More good news (of sorts) for punters is that the Government plan to extend opening hours beyond the final whistle when England play in the World Cup. (Remember the concern a while back about closing times and the relationship to when England play their matches in Brazil?) The curve ball regarding the relaxing of the hours the pubs can stay open is that the Whitehall spokesman said that they have allowed for England being in penalty shoot-outs. Let’s hope it doesn’t come down to that!

And for those pubs who don’t have sports channels to share football or other sports with their customers, Money-Makers have come up with some ideas of pulling in more business. One is that you could install a cinema room in your pub to keep the kids happy and occupied while mum and dad socialize with friends (… or weigh their salads). Another idea is to introduce ‘tribute dishes’ that let you share favourite meals or cuisines that famous people enjoyed. These, and other ideas have already been implemented by some establishments and they can attest to their success. Reports are that some of these moves “stimulate customer interest and also generate strong emotional attachment to the pub.”

If England have to go to penalties at 1 in the morning it would be hard to imagine what the “Roy Hodgson tribute meal” might be. The “strong emotional attachment” to certain pubs might backfire on the landlords!

Two iced teas and a ginger tom, please …

(Update: the butcher in Sudbury who was pressured by one person to remove his dead animal display from the window of his butcher shop has received so much support and encouragement from the local residents and businesses that he has put the display back up. The local businesses say that his display actually brings visitors to the area to see it and that there is a spin-off of increased sales to the neighbouring shops. It’s good to know that one complainer has basically been told to mind their own business – or words to that effect.)

Kiddy Kat 1There were two situations that caught the attention of the courts recently, and possibly also the attention of some stocktakers.

The first was the case of the ‘greasy-fingered’ McDonald’s customer. Mr Lucas is suing Ronald McD for $1.5 million because they neglected to give him more than one napkin and the incident caused him so much mental anguish he is now unable to work. Was that Californian McDonalds trying to save some costs on their overheads by cutting down on their paper napkins? Was it a suggestion from their stocktaker or Franchise holder? We’ll probably never know as unsurprisingly, they have declined to comment on the incident.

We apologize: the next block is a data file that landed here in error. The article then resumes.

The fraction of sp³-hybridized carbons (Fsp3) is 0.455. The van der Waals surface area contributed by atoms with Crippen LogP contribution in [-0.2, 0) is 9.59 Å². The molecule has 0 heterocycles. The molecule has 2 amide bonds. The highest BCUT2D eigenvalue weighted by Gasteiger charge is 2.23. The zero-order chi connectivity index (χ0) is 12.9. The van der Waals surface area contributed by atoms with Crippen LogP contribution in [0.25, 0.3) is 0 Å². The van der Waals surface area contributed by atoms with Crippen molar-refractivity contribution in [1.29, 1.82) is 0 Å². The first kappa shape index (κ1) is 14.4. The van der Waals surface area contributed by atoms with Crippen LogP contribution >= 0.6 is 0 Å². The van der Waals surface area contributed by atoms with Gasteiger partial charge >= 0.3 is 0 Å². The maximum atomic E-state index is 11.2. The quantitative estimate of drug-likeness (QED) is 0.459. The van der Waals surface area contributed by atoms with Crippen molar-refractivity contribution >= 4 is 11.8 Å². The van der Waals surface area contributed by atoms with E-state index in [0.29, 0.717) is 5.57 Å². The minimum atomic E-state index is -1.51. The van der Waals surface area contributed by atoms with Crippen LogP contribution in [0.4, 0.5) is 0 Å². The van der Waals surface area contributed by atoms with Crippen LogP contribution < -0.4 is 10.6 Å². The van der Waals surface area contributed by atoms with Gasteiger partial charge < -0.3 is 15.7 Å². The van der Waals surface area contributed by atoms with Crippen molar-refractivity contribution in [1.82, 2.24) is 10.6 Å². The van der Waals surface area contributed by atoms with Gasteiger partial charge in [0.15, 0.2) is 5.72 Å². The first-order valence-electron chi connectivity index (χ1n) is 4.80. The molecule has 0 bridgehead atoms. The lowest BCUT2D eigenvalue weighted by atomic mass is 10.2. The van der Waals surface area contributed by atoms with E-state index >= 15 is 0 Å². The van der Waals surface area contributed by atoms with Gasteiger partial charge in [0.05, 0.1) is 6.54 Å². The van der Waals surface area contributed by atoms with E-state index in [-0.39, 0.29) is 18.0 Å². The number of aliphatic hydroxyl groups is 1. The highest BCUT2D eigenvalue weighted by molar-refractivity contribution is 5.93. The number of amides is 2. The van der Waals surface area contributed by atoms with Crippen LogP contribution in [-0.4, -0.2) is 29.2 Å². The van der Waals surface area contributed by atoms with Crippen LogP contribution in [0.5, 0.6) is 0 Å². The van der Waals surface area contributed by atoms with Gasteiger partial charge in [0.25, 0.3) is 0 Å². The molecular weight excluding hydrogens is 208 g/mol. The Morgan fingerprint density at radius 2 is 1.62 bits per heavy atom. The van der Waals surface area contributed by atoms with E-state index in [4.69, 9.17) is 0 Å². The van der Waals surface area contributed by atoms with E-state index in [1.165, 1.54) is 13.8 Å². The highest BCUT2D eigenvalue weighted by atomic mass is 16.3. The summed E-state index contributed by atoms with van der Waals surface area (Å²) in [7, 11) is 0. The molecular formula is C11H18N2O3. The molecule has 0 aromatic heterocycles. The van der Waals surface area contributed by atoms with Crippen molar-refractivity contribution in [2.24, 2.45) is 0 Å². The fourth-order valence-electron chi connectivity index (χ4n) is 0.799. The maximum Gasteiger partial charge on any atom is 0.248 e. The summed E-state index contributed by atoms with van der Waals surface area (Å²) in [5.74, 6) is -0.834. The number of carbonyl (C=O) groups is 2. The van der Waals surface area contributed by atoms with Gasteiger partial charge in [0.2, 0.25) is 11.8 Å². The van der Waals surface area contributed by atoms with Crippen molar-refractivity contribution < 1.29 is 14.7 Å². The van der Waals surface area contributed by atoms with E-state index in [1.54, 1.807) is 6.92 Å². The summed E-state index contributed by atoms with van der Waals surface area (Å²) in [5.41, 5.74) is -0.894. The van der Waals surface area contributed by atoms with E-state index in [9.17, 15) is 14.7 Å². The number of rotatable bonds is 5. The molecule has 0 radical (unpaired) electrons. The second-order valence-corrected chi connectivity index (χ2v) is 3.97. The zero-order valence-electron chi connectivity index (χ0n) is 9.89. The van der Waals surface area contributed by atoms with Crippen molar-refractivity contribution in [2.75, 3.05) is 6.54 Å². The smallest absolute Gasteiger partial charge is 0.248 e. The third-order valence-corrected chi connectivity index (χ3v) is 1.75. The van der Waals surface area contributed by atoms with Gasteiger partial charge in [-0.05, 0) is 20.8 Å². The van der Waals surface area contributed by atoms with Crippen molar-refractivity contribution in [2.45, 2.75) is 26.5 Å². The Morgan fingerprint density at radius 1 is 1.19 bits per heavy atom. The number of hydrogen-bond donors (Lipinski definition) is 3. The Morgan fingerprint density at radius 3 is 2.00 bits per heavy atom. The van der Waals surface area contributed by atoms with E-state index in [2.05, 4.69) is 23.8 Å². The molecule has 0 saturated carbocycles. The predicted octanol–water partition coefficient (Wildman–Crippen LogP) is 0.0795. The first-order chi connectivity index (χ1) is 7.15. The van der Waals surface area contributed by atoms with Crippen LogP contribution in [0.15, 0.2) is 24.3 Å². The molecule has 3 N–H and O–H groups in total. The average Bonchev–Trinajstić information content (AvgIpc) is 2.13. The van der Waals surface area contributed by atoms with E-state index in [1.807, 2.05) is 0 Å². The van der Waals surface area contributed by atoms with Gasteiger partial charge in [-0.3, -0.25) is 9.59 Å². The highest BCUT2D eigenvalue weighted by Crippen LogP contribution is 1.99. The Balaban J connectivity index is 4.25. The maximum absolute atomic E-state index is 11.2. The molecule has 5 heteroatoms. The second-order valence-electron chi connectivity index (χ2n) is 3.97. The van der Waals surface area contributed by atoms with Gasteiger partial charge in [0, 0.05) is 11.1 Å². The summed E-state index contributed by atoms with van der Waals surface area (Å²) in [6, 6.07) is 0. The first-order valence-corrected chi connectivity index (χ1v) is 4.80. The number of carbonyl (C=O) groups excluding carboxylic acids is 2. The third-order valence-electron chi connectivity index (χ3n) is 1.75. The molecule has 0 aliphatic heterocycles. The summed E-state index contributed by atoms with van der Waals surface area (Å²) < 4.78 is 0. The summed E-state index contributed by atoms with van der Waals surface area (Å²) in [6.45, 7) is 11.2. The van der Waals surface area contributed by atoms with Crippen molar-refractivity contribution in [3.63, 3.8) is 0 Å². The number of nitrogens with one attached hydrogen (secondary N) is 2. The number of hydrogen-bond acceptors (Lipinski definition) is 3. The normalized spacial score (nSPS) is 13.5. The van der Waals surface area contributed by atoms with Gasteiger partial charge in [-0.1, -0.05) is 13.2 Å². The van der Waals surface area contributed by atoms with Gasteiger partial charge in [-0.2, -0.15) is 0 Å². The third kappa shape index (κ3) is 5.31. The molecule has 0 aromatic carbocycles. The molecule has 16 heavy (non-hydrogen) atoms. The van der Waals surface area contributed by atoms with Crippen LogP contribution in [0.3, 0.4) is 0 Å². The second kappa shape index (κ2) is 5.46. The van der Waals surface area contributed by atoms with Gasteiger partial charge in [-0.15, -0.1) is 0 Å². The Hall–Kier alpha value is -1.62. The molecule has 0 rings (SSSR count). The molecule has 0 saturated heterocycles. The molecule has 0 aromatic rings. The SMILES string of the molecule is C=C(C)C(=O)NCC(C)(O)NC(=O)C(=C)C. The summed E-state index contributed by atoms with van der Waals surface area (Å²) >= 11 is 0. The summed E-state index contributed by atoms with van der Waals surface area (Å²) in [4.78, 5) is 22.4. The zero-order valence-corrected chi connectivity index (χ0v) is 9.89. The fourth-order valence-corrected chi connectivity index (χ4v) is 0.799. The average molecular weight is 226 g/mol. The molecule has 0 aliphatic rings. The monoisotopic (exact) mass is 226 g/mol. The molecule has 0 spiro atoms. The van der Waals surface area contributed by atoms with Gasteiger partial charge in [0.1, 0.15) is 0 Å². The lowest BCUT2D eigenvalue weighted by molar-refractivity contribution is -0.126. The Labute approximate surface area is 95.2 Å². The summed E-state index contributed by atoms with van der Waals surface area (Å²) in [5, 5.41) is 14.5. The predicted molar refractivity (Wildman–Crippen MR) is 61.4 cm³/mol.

The other case was probably where a stocktaker (we have to blame someone) urged the management of an Essex school to make tomato ketchup freely available. So available that it was lining the corridors – or that’s how it sounds. One teacher was awarded £230,000 because he wasn’t looking where he was going and he slipped and hurt himself as he walked out the staffroom. With that type of payout, perhaps the rest of the staff will now diligently be looking for any stray sachets of tomato paste so they can also ‘hit the jackpot’ so to speak. And they said teaching wasn’t dangerous!

In other news, it is probably a first for some professional stocktakers like Jon Rutter and his team if they were asked to add ‘cat food’ and ‘kitty litter’ to their restaurant customer’s inventory. What has been popular for years in the Far East has arrived in London – the first ‘cat café’ where customers can have their cake and tea while cuddling a cat at the same time. And it seems to be very popular too, seeing as their website crashed from booking enquiries within hours of it opening. The owner does say that she is unable to own a cat herself where she lives – so I suppose the next best thing is to stock up with moggies at work. The cats are ‘resident’ so anyone wanting to visit can’t BYO (and if Jon Rutter does happen to visit there he would be well advised not to take Unique Billy with him – it could cause a bit of a stir)!

Hopefully, no one allergic to cats will visit either – it would be a test case if Lady Dinah’s Cat Emporium were to be sued by someone because they had started sneezing uncontrollably as a result of the décor.